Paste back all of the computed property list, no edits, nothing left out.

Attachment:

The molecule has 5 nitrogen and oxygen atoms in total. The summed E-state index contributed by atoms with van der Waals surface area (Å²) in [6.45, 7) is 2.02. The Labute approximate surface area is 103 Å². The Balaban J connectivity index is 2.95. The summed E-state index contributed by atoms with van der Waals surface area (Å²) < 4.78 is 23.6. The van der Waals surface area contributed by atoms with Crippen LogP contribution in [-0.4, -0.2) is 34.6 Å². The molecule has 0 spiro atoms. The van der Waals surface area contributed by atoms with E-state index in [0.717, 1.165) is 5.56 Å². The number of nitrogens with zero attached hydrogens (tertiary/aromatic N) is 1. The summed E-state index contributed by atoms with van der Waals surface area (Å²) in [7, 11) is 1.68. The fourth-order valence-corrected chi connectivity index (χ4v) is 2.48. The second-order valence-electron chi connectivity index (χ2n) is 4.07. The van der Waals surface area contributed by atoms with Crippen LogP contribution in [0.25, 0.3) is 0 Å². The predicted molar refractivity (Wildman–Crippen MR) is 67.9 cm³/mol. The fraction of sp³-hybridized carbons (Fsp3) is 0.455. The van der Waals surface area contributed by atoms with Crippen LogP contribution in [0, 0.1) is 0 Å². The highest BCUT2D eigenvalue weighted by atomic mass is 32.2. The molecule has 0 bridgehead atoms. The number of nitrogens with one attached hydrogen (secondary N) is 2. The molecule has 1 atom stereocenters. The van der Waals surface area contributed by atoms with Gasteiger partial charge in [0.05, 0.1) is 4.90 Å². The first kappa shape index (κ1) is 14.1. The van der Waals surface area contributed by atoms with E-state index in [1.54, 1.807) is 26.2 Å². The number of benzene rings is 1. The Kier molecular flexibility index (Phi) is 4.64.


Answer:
The molecule has 5 nitrogen and oxygen atoms in total. The summed E-state index contributed by atoms with van der Waals surface area (Å²) in [6.45, 7) is 2.02. The Labute approximate surface area is 103 Å². The Balaban J connectivity index is 2.95. The summed E-state index contributed by atoms with van der Waals surface area (Å²) < 4.78 is 23.6. The van der Waals surface area contributed by atoms with Crippen LogP contribution in [-0.4, -0.2) is 34.6 Å². The molecule has 0 spiro atoms. The van der Waals surface area contributed by atoms with E-state index in [0.717, 1.165) is 5.56 Å². The number of nitrogens with zero attached hydrogens (tertiary/aromatic N) is 1. The summed E-state index contributed by atoms with van der Waals surface area (Å²) in [7, 11) is 1.68. The fourth-order valence-corrected chi connectivity index (χ4v) is 2.48. The second-order valence-electron chi connectivity index (χ2n) is 4.07. The van der Waals surface area contributed by atoms with Crippen LogP contribution in [0.25, 0.3) is 0 Å². The predicted molar refractivity (Wildman–Crippen MR) is 67.9 cm³/mol. The fraction of sp³-hybridized carbons (Fsp3) is 0.455. The van der Waals surface area contributed by atoms with Crippen LogP contribution in [0, 0.1) is 0 Å². The highest BCUT2D eigenvalue weighted by atomic mass is 32.2. The molecule has 0 bridgehead atoms. The number of nitrogens with one attached hydrogen (secondary N) is 2. The molecule has 1 atom stereocenters. The van der Waals surface area contributed by atoms with Gasteiger partial charge in [0.05, 0.1) is 4.90 Å². The first kappa shape index (κ1) is 14.1. The van der Waals surface area contributed by atoms with E-state index in [1.54, 1.807) is 26.2 Å². The number of benzene rings is 1. The Kier molecular flexibility index (Phi) is 4.64.